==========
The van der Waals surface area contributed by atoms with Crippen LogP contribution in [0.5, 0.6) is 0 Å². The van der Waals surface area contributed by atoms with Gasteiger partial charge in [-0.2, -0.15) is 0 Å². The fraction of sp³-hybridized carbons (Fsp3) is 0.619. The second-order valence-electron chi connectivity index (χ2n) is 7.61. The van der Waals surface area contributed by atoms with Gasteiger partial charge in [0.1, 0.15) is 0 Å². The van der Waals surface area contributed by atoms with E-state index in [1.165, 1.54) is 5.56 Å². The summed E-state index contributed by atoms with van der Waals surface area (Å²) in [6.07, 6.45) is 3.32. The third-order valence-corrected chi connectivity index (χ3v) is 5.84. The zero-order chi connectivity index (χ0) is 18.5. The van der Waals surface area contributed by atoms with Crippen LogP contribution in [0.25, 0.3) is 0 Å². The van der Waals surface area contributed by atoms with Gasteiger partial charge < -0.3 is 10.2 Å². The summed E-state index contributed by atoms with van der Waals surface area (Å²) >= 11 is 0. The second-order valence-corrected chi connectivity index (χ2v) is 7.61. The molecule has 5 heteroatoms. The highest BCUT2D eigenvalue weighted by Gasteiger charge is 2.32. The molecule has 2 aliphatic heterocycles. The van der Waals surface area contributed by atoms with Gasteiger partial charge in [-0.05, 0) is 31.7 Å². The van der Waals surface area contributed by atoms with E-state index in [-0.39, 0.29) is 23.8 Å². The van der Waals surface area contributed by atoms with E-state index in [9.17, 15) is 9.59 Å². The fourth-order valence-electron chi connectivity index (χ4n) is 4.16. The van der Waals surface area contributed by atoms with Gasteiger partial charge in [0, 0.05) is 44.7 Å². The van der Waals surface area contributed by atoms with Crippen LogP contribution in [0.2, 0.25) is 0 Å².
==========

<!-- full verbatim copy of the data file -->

The van der Waals surface area contributed by atoms with Crippen LogP contribution in [0.5, 0.6) is 0 Å². The van der Waals surface area contributed by atoms with Gasteiger partial charge in [-0.2, -0.15) is 0 Å². The fraction of sp³-hybridized carbons (Fsp3) is 0.619. The second-order valence-electron chi connectivity index (χ2n) is 7.61. The van der Waals surface area contributed by atoms with Gasteiger partial charge in [0.1, 0.15) is 0 Å². The van der Waals surface area contributed by atoms with E-state index in [1.165, 1.54) is 5.56 Å². The summed E-state index contributed by atoms with van der Waals surface area (Å²) in [6.07, 6.45) is 3.32. The third-order valence-corrected chi connectivity index (χ3v) is 5.84. The zero-order chi connectivity index (χ0) is 18.5. The van der Waals surface area contributed by atoms with Crippen LogP contribution in [0.25, 0.3) is 0 Å². The van der Waals surface area contributed by atoms with Gasteiger partial charge < -0.3 is 10.2 Å². The summed E-state index contributed by atoms with van der Waals surface area (Å²) >= 11 is 0. The second-order valence-corrected chi connectivity index (χ2v) is 7.61. The molecule has 5 heteroatoms. The highest BCUT2D eigenvalue weighted by Gasteiger charge is 2.32. The molecule has 2 aliphatic heterocycles. The van der Waals surface area contributed by atoms with Gasteiger partial charge in [-0.05, 0) is 31.7 Å². The van der Waals surface area contributed by atoms with E-state index in [-0.39, 0.29) is 23.8 Å². The van der Waals surface area contributed by atoms with E-state index in [9.17, 15) is 9.59 Å². The fourth-order valence-electron chi connectivity index (χ4n) is 4.16. The van der Waals surface area contributed by atoms with Gasteiger partial charge in [0, 0.05) is 44.7 Å². The van der Waals surface area contributed by atoms with Crippen LogP contribution in [0.2, 0.25) is 0 Å².